But I wasn’t sure if this regulation was going to work, or just make the lives of seafarers harder. We asked what could the shipping industry do around the topic that went beyond compliance and following more and more regulation?

The archaeologist in me (my MA was in geoarchaeology), kicked in when we looked at the discussion around ocean and coastal pollution. It became clear that while there was a lot of emotion around the topic, there was actually very little data, evidence, and truly comprehensive research to chart a way forward. Without data, it’s very hard to assess the nature of the pollution problem or develop cost-effective and efficient solutions.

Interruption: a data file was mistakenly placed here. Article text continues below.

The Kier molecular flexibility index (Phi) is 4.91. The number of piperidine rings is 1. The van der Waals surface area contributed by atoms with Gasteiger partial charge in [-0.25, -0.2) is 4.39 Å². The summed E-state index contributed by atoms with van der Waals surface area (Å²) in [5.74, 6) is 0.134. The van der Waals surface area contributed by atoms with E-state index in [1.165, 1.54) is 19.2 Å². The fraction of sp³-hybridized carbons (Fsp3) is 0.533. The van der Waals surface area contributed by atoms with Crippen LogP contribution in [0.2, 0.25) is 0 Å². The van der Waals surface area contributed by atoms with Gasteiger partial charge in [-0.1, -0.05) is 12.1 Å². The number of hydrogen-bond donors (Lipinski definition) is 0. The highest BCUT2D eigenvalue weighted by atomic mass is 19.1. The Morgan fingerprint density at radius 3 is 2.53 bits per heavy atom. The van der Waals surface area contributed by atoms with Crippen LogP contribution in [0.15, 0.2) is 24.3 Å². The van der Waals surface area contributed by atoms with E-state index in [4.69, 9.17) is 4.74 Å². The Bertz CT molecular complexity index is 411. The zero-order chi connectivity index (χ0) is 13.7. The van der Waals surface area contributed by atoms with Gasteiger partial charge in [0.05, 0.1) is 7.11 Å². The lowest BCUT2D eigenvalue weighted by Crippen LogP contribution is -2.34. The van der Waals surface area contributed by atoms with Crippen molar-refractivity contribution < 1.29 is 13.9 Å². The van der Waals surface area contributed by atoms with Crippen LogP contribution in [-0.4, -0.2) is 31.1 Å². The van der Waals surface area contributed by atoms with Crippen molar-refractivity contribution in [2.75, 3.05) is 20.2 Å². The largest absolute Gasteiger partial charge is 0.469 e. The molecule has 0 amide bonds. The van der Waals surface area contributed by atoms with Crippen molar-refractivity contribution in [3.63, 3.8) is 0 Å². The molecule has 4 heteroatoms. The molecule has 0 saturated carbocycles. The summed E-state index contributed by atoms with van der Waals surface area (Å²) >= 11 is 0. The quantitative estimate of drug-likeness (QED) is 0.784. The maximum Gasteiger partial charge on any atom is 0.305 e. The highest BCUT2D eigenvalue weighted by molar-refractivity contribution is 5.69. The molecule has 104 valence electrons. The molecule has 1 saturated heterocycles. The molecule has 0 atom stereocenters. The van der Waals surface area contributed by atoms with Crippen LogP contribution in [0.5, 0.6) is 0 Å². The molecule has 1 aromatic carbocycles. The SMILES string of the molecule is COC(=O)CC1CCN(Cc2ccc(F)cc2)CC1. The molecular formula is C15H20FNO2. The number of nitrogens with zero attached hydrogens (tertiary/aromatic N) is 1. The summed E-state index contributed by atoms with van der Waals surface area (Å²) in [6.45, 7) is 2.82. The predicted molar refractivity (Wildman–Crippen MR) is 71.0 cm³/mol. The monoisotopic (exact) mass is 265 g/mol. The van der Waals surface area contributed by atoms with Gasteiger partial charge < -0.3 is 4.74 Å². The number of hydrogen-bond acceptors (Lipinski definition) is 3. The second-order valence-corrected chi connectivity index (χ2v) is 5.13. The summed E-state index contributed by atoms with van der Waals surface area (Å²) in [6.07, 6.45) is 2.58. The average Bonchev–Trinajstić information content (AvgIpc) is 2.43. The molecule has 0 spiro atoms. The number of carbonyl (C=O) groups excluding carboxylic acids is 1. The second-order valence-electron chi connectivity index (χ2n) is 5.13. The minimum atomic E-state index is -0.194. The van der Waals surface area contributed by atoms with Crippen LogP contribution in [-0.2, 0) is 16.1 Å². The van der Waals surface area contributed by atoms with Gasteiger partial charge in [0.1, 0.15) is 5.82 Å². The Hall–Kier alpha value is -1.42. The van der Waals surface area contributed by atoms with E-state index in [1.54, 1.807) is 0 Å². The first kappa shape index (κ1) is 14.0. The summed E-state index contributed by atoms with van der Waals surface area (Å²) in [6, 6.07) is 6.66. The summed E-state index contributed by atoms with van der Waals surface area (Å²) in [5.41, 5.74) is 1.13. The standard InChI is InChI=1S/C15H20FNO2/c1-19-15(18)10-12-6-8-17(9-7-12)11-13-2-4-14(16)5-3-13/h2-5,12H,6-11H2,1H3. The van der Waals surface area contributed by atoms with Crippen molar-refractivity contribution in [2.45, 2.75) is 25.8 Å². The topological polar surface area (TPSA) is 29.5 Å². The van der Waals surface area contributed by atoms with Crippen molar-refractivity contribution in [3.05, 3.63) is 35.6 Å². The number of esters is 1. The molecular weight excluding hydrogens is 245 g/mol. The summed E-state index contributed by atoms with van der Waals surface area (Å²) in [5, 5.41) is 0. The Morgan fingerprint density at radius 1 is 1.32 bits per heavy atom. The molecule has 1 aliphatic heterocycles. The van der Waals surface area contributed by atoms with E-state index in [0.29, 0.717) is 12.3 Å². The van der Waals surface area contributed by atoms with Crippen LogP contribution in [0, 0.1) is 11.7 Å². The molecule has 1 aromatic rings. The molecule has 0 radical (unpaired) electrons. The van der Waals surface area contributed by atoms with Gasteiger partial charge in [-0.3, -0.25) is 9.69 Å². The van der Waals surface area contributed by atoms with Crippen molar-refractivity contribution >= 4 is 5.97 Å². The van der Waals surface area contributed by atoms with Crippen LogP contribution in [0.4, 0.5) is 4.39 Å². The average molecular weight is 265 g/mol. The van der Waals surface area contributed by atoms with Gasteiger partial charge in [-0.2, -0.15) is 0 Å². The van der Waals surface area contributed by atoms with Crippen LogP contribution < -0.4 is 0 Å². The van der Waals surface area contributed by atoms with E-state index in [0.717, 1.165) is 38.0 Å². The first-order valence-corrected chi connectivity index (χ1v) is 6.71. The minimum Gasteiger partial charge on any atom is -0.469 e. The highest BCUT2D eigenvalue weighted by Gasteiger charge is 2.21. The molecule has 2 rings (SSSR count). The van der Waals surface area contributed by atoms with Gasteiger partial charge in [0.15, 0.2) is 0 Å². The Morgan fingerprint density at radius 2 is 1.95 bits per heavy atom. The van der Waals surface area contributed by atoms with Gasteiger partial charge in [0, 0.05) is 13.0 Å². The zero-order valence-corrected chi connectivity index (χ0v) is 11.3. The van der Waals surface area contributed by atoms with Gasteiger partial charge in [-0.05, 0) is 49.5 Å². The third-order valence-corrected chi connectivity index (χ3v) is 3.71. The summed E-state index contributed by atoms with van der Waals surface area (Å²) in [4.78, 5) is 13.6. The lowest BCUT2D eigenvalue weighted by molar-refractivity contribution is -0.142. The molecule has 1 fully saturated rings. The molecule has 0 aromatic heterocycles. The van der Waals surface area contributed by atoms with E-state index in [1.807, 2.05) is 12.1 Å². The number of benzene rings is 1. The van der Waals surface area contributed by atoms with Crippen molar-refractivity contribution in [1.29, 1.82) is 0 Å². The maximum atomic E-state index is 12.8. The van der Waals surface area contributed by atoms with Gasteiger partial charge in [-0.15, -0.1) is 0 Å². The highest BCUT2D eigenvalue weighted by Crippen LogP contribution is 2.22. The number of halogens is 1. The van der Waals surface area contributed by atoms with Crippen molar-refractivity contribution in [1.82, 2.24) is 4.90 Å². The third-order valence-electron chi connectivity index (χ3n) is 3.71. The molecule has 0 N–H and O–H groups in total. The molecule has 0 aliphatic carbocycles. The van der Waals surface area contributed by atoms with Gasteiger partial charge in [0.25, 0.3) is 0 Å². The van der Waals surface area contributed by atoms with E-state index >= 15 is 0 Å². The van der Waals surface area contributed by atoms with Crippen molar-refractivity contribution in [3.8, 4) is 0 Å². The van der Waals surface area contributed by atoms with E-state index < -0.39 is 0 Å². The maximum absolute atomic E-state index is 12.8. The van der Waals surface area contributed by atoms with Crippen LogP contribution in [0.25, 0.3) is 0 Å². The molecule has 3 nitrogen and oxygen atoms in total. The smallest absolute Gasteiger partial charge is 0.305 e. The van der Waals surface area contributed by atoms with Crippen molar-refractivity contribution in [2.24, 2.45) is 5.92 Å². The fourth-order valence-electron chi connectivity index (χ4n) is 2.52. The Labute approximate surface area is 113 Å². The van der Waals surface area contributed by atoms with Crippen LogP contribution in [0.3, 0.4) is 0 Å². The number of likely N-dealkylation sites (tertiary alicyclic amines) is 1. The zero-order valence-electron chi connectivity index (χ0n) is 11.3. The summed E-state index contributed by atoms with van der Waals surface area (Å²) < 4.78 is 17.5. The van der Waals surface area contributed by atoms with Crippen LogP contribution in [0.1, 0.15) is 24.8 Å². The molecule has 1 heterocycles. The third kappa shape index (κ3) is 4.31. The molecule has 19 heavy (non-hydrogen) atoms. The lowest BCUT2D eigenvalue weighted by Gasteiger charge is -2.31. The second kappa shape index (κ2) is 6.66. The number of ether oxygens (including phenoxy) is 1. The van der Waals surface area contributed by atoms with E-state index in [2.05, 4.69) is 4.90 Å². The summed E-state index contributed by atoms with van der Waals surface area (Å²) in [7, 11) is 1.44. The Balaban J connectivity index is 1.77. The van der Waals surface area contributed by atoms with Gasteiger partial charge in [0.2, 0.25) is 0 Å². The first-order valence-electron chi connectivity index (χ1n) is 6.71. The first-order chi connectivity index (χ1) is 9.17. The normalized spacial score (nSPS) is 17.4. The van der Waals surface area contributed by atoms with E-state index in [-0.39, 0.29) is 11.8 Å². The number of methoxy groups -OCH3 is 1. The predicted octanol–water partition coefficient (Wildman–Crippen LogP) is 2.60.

We took a step back and looked at what assets the industry had – 1.8m seafarers, staff, and around 70,000 commercial ships – in literally every corner of the world. This was when Eyesea was born – a maritime pollution version of Waze/Instagram that would allow the maritime industry to provide crowdsourced data on maritime pollution and possible hazards.

Phase one was about building tech to test this hypothesis, could we collect data? The answer was yes. Phase two is now about building out this tech to help communities report, analyse, organise, and recover pollution as efficiently as possible. The job has gotten bigger.

 

You emphasise the importance of a single photo in driving change. Can you share a specific instance where an image made a significant impact on Eyesea’s initiatives or the broader maritime community?